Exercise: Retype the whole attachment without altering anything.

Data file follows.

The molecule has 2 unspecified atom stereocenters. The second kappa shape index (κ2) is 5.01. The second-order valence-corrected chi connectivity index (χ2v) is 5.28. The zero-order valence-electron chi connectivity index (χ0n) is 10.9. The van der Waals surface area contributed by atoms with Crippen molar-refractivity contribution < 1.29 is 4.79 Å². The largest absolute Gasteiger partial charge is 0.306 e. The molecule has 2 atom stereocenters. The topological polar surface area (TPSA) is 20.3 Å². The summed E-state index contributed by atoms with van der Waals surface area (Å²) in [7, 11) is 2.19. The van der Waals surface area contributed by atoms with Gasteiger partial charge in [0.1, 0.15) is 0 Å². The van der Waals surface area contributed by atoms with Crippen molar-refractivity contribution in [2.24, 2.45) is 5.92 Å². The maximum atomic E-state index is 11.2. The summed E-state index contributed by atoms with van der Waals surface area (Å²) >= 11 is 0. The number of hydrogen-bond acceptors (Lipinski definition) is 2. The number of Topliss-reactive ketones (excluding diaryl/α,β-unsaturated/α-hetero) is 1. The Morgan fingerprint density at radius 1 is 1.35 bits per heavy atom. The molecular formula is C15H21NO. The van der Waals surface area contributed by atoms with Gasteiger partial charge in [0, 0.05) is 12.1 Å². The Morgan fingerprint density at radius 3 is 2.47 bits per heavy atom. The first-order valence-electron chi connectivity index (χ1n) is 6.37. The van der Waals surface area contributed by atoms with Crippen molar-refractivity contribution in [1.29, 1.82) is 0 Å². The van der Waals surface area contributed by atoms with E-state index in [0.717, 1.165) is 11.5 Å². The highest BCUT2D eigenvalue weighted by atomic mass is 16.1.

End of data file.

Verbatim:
The molecule has 2 unspecified atom stereocenters. The second kappa shape index (κ2) is 5.01. The second-order valence-corrected chi connectivity index (χ2v) is 5.28. The zero-order valence-electron chi connectivity index (χ0n) is 10.9. The van der Waals surface area contributed by atoms with Crippen molar-refractivity contribution < 1.29 is 4.79 Å². The largest absolute Gasteiger partial charge is 0.306 e. The molecule has 2 atom stereocenters. The topological polar surface area (TPSA) is 20.3 Å². The summed E-state index contributed by atoms with van der Waals surface area (Å²) in [7, 11) is 2.19. The van der Waals surface area contributed by atoms with Gasteiger partial charge in [0.1, 0.15) is 0 Å². The van der Waals surface area contributed by atoms with Crippen molar-refractivity contribution in [2.24, 2.45) is 5.92 Å². The maximum atomic E-state index is 11.2. The summed E-state index contributed by atoms with van der Waals surface area (Å²) >= 11 is 0. The number of hydrogen-bond acceptors (Lipinski definition) is 2. The number of Topliss-reactive ketones (excluding diaryl/α,β-unsaturated/α-hetero) is 1. The Morgan fingerprint density at radius 1 is 1.35 bits per heavy atom. The molecular formula is C15H21NO. The van der Waals surface area contributed by atoms with Gasteiger partial charge in [0, 0.05) is 12.1 Å². The Morgan fingerprint density at radius 3 is 2.47 bits per heavy atom. The first-order valence-electron chi connectivity index (χ1n) is 6.37. The van der Waals surface area contributed by atoms with Crippen molar-refractivity contribution in [1.29, 1.82) is 0 Å². The van der Waals surface area contributed by atoms with E-state index in [0.717, 1.165) is 11.5 Å². The highest BCUT2D eigenvalue weighted by atomic mass is 16.1.